Sunday, April 8, 2012

Medical Musing

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Our blog reader has asked for an explanation of my burns that I mentioned in an earlier post. I didn’t say much earlier because I didn’t want to be one of those heroes who is always bragging about their escapades.  So there was this fire on a boat down the dock from us. The flames looked small, but the smoke was starting to get thick. On the dock finger were a bunch of folks just standing around and gawking. A little 4 year old girl was screaming that her cat was onboard. So I jumped on the boat, crashed through the companionway and started feeling around for some fuzz. Up high above the galley I found the scared fuzz ball, grabbed her by the nape of the neck and flew out of the smoky boat. The crowd cheered wildly. I was sure I was going to get free beers for a week at Happy Hour.

Yea, in my dreams. I poured boiling water out of the tea kettle into my coffee cup. Then lifted the lid to the reefer to get some milk. It knocked the cup over onto me. Nasty ass second degree burn. Something we always fear when sailing offshore. Of course, I managed to do it while tied to a dock. Either way, not recommended.

We’ve been in Shelter Bay Marina, Colon, dealing with some medical issues before we leave Panama. Colon itself is a rough town. Fortunately we are a half hour outside of it. A few nights ago a catamaran was anchored off the Club Nautico near downtown Colon. Late at night 3 guys swam out to the boat, boarded it, tied the owner up with wire ties and ransacked the boat. They took his dinghy to load up all the stuff they stole and left him tied hands and feet. His boat is now in a slip 2 down from us. (Skipper tied up and Robbed)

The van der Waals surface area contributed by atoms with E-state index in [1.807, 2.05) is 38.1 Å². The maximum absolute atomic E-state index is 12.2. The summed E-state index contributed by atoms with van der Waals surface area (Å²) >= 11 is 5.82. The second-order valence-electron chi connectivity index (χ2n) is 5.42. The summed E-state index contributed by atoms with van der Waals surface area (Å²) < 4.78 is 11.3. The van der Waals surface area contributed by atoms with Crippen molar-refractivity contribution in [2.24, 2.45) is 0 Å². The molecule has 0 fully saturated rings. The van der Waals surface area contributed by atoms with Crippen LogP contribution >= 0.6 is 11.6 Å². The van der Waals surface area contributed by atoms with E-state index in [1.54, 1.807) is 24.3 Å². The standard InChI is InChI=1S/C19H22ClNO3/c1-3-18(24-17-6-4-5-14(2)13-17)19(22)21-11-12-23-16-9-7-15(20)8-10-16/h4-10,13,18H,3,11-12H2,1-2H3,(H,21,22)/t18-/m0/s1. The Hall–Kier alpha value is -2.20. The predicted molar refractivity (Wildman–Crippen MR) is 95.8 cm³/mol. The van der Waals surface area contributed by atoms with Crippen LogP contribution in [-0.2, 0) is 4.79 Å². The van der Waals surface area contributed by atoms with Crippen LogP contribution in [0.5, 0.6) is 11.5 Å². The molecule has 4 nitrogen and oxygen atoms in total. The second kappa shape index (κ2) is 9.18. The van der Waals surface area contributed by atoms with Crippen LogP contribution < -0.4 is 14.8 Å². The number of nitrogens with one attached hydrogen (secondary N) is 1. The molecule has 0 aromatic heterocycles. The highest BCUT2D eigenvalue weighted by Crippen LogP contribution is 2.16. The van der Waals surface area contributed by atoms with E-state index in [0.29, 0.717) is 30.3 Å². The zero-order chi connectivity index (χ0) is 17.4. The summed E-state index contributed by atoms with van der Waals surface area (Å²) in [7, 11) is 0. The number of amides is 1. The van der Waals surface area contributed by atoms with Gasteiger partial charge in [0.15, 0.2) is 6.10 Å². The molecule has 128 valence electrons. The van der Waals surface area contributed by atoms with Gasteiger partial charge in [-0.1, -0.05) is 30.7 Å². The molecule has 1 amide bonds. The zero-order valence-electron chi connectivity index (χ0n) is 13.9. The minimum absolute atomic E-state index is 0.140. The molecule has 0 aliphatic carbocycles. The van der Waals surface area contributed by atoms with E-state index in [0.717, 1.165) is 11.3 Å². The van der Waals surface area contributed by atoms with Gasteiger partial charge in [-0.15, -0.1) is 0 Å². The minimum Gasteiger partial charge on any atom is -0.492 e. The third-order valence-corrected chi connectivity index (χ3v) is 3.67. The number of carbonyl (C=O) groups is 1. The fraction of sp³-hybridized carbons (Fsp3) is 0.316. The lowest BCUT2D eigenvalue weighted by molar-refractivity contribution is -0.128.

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Colon looks a lot like Bourbon Street in New Orleans with 75 years of deferred maintenance.

 

 

The biggest single expense we have while we’re out cruising is the health insurance premium, a policy with a $10,000 deductible, that we pay each month.  But this is for the big, bad events that we hope won’t happen. In the meantime, any medical stuff we need on the way we pay for with cash. (If you are interested in the cost of cruising, our friends on Kokomo publish exactly what they spend each month on their blog at the beginning of each following month: Kokomo.)

Medical care in Panama City is very high end. Lots of US board certified specialists, excellent clinics and hospitals. We deal with the private health care system in Panama. This is a two tier system, with public Social Security hospitals paid for by the state along with private hospitals and clinics. In general, the doctors and specialists who work in the private system also work in the public system. 

So, you make an appointment with a specialist, he sees you for 50 minutes, taking all the time in the world to expertly examine you and deal with your issues and questions. Go to the receptionist desk and pay your $50 or $60 for the visit. Head down to the lab and where you pay $30 for this test and $20 for that test. Need a chest X-ray or EKG, $30. In a lot of ways, this has been a way better experience than the broken US system.

Easy availability of specialist means that you do get referred a fair amount to the local expert. Right now, there’s a push for more tests that involve semi-flexible tubes placed in places that the Panamanian sun don’t shine. Not a popular choice.

We’ll grab the bus back over to Panama City tomorrow. Finish up with test land, hopefully, and get ready to head north out of here in about 10 days. More on that later.

Paul

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